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The California Department of Insurance announced that it will hold a public hearing on September 30, 2013 to consider the WCIRB’s January 1, 2014 Regulatory Filing, which was submitted on August 9, 2013. In the Regulatory Filing, the WCIRB proposes a number of changes to the California Insurance Commissioner’s regulations contained in the California Workers’ Compensation Uniform Statistical Reporting Plan – 1995, the California Workers’ Compensation Experience Rating Plan – 1995, and the Miscellaneous Regulations for the Recording and Reporting of Data – 1995. The Regulatory Filing hearing will be held: September 30, 2013 at 10:00 AM California Department of Insurance San Diego Room 300 Capitol Mall, Second Floor in Sacramento.

The Workers’ Compensation Insurance Rating Bureau of California, the nonprofit group that advises the state on rates and regulations, on Aug. 9 proposed that the state change a classification system, use collective bargaining agreements to validate an employee’s hourly wage rate and amend other arcane items.

But, the Sacramento Business Journal reports that the hearing of more general interest will be a second public hearing related to the Rating Bureau’s recommendations, but the Department of Insurance has not yet scheduled one.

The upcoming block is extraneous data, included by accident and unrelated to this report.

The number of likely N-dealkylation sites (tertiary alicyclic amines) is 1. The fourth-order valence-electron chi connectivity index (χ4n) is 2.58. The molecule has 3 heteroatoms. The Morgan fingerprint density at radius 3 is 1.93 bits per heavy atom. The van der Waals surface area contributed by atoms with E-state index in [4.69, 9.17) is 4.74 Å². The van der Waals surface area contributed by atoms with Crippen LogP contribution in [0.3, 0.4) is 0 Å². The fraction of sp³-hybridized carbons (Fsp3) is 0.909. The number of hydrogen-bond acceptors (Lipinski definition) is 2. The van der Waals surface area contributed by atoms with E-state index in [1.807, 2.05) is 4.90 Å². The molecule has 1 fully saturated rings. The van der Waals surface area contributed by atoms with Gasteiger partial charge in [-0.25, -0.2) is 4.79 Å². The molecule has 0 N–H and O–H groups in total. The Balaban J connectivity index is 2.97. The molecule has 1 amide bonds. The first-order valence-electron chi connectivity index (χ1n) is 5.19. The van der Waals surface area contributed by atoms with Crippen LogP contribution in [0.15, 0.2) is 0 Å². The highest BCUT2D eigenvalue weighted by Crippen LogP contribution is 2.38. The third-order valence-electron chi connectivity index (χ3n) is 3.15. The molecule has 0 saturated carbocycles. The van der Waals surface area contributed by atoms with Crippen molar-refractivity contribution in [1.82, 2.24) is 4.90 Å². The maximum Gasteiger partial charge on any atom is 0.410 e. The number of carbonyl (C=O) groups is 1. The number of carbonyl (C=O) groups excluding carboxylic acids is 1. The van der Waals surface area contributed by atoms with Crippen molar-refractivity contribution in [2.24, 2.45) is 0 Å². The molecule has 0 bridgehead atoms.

In early September, the Rating Bureau will submit its recommendation to state regulators on pure premium rates for policies beginning or renewing on Jan. 1 of next year. Then the Department of Insurance will schedule a separate public hearing on the issue of rates.

The Rating Bureau said earlier this month that it would recommend that insurers boost their base rates by 3.4 percent above the industry average that insurers were charging as of July 1. The organization recommends that workers’ comp insurers file base rates of an average of $2.62 for every $100 of payroll. That is 3.4 percent higher than the industry average of $2.53 as of July 1. The insurance commissioner can accept, reject or modify the base rate that the Rating Bureau recommended. California’s workers’ comp insurers use the recommendations from the commissioner and the Rating Bureau as a benchmark, but they’re free to set their own rates.